At Energy Energy Design, we spend quite a bit of time researching our clients’ market spaces and competitors. At last week’s RSA show in San Francisco, the premier security industry event, we looked at the visual identities and trade show presentations of hundreds of companies.
One thing stood out clearly—almost none of the vendors stood out!
Everything looked and sounded the same, down to the colors, graphics, and product descriptions. How can vendors expect potential customers to even begin to narrow down the best solution? No amount of coffee, candy, or glowing bouncy balls can help visual overload and lack of differentiation. Companies still rely on their customers to sort through Gartner reports, dig through white papers, compare demos, and attend never-ending series of webinars. They forget that customers just want to solve problems—not research technology. And the truth is, most customers have very lean security or technology teams and no time or resources for conducting POCs between multiple options.
So how can vendors attract and build relationships with the customers and partners they need? Part of the answer lies in taking a holistic approach to their visual identity and design. Design leadership is a powerful differentiator, but few companies understand its power. They conduct initiatives when needed and when budget allows. They don’t integrate or communicate their strategies effectively with the people who can accelerate their success—marketing, public relations, sales, and partners. Tech companies in particular are notoriously fickle with agencies, changing often and not giving the agency and its work the time it takes to penetrate a crowded market and build a presence. Visual and messaging approaches that change every few months, or even every year, create market and positioning confusion—not clarity.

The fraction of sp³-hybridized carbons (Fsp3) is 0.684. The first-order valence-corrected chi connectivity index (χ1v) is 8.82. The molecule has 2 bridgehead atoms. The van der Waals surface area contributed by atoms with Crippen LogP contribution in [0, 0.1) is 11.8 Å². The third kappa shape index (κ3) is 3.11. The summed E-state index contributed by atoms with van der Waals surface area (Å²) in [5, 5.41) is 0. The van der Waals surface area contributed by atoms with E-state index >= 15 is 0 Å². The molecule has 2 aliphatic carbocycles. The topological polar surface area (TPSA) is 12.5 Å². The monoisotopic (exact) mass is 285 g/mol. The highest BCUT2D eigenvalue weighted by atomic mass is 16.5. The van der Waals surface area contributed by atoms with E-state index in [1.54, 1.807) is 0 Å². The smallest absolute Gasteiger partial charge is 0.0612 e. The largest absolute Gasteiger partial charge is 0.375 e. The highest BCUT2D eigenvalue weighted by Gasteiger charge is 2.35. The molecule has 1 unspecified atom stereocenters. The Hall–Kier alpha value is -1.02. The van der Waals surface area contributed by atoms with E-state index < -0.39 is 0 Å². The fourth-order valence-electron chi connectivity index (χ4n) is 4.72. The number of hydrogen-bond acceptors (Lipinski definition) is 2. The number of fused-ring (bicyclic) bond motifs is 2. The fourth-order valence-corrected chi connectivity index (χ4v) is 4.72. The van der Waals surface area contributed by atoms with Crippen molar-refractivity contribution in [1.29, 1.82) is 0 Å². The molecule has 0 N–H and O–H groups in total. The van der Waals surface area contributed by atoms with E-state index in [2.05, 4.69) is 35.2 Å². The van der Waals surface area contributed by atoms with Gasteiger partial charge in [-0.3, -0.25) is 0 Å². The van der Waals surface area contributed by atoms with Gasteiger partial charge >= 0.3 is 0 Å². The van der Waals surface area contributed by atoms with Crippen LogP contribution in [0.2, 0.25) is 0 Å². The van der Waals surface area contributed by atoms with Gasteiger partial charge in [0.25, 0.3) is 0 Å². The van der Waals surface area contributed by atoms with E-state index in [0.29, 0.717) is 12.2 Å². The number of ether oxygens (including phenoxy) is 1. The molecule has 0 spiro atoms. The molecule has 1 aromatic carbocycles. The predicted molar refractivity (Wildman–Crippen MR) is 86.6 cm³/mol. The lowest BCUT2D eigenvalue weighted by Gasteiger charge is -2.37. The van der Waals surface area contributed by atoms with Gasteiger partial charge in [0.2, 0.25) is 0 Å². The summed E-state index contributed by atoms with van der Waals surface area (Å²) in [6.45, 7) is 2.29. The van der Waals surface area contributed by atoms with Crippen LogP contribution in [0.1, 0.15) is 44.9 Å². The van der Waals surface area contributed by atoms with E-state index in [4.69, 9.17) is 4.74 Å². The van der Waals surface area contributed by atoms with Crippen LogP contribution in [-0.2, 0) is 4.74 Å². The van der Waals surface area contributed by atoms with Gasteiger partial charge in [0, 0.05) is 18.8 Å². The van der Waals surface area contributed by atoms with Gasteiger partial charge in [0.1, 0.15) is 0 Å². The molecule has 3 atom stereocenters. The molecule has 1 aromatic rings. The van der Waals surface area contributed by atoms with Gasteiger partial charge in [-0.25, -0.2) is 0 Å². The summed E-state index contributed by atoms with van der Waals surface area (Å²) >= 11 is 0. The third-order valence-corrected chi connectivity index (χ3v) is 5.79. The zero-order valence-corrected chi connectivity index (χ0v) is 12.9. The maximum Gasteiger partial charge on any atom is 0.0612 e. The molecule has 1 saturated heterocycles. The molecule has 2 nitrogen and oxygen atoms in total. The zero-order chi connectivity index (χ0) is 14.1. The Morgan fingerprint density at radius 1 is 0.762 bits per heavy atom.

We understand that startups, especially, can’t onboard an in-house design leader and team. But you don’t have to. Outsourcing visual brand development to one creative team—start to finish—is a strategic decision for growing companies committed to building solid brands. Executive level commitment to visual branding, design, strong competitive messaging, creative copy—and some personality—will set you apart from competitors. Design leadership makes it much easier to attract customers who will quickly understand how your offerings solve the problems they’re grappling with.